From Dave Cameron at FanGraphs on February 5, 2013:
On Friday, ESPN.com’s lead baseball story was title “Let’s Corral the WAR Horse,” and the image used in the rotation feature box was simply a white sign with the words “NO WAR” attached to a stick, presumably a stock image of a sign from an anti-violence protest. In the piece, Jim Caple — a writer I like, have spent a little bit of time with, and who is a pretty good advocate for logical thinking, by the way — explained why he’s a little frustrated with what he perceives as an over reliance on WAR as the stat’s popularity grows.
Caple’s correct that WAR was never designed to be the only statistic that matters, nor should we view it as some kind of infallible truth. It is not a perfect metric; it contains some imperfect inputs and it does not sum up the entirety of baseball in a single number. If it did, baseball would be boring, and talking about the sport would be a lot less fun than it is now. So, to an extent, I agree with Caple’s larger point, while not necessarily agreeing with all the points he made along the way. However, I think it’s worth talking about why WAR has become so ubiquitous over the past few years, and what its sudden rise in popularity should tell us about every kind of statistic.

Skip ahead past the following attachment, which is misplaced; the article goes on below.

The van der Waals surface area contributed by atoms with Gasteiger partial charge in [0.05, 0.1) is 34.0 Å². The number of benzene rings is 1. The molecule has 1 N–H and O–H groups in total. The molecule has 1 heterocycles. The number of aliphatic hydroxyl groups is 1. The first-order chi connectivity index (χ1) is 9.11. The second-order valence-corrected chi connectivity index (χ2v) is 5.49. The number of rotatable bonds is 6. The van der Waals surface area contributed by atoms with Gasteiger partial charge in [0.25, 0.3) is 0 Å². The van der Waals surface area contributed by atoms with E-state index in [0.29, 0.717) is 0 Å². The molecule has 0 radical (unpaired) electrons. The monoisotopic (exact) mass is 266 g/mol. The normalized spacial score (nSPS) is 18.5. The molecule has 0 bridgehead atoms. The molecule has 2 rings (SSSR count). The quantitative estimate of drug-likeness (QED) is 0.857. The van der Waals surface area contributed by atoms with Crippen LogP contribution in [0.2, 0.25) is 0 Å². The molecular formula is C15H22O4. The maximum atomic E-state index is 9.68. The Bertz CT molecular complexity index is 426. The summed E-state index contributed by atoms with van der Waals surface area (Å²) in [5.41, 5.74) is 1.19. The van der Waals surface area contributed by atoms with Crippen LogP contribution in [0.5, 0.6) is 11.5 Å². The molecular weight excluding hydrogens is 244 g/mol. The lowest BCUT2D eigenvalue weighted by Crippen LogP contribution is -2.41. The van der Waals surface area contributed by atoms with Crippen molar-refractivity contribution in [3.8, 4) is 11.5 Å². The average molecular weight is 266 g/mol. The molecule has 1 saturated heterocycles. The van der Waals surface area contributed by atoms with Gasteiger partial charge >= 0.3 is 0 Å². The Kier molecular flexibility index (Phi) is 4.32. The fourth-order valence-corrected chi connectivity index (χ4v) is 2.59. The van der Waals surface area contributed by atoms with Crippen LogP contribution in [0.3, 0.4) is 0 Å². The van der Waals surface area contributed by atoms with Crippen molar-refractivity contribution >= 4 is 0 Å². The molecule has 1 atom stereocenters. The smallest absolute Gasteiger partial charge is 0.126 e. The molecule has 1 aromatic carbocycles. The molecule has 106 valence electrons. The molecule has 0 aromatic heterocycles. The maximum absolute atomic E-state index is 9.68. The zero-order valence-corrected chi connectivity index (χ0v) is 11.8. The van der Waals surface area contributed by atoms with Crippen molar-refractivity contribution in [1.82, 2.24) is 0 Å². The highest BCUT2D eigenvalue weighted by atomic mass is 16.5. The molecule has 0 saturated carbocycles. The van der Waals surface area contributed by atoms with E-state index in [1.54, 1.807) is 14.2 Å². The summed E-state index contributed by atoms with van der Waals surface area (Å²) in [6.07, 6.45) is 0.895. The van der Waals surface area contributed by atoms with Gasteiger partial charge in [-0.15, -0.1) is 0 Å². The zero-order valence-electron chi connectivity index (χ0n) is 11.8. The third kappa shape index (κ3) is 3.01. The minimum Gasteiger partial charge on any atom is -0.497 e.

Read the full article here: http://www.fangraphs.com/blogs/index.php/what-war-is-good-for/
Originally published: February 5, 2013. Last Updated: February 5, 2013.